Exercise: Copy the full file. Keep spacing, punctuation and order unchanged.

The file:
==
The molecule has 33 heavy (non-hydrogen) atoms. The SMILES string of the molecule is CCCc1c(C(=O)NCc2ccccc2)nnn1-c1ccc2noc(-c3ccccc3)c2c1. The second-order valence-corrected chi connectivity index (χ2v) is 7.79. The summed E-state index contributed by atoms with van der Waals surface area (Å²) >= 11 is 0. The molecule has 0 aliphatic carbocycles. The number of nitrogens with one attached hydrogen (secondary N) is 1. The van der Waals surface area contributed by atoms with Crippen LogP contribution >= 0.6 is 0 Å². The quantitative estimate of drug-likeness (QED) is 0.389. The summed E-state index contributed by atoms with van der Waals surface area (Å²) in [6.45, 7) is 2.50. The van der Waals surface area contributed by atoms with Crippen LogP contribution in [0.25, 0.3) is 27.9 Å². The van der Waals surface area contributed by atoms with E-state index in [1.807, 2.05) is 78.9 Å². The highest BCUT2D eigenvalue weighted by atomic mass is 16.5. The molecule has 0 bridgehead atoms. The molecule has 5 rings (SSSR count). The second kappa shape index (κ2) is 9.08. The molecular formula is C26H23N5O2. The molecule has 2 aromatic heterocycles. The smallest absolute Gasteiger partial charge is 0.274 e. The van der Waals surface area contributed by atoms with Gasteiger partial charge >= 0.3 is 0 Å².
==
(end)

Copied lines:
The molecule has 33 heavy (non-hydrogen) atoms. The SMILES string of the molecule is CCCc1c(C(=O)NCc2ccccc2)nnn1-c1ccc2noc(-c3ccccc3)c2c1. The second-order valence-corrected chi connectivity index (χ2v) is 7.79. The summed E-state index contributed by atoms with van der Waals surface area (Å²) >= 11 is 0. The molecule has 0 aliphatic carbocycles. The number of nitrogens with one attached hydrogen (secondary N) is 1. The van der Waals surface area contributed by atoms with Crippen LogP contribution >= 0.6 is 0 Å². The quantitative estimate of drug-likeness (QED) is 0.389. The summed E-state index contributed by atoms with van der Waals surface area (Å²) in [6.45, 7) is 2.50. The van der Waals surface area contributed by atoms with Crippen LogP contribution in [0.25, 0.3) is 27.9 Å². The van der Waals surface area contributed by atoms with E-state index in [1.807, 2.05) is 78.9 Å². The highest BCUT2D eigenvalue weighted by atomic mass is 16.5. The molecule has 0 bridgehead atoms. The molecule has 5 rings (SSSR count). The second kappa shape index (κ2) is 9.08. The molecular formula is C26H23N5O2. The molecule has 2 aromatic heterocycles. The smallest absolute Gasteiger partial charge is 0.274 e. The van der Waals surface area contributed by atoms with Gasteiger partial charge >= 0.3 is 0 Å².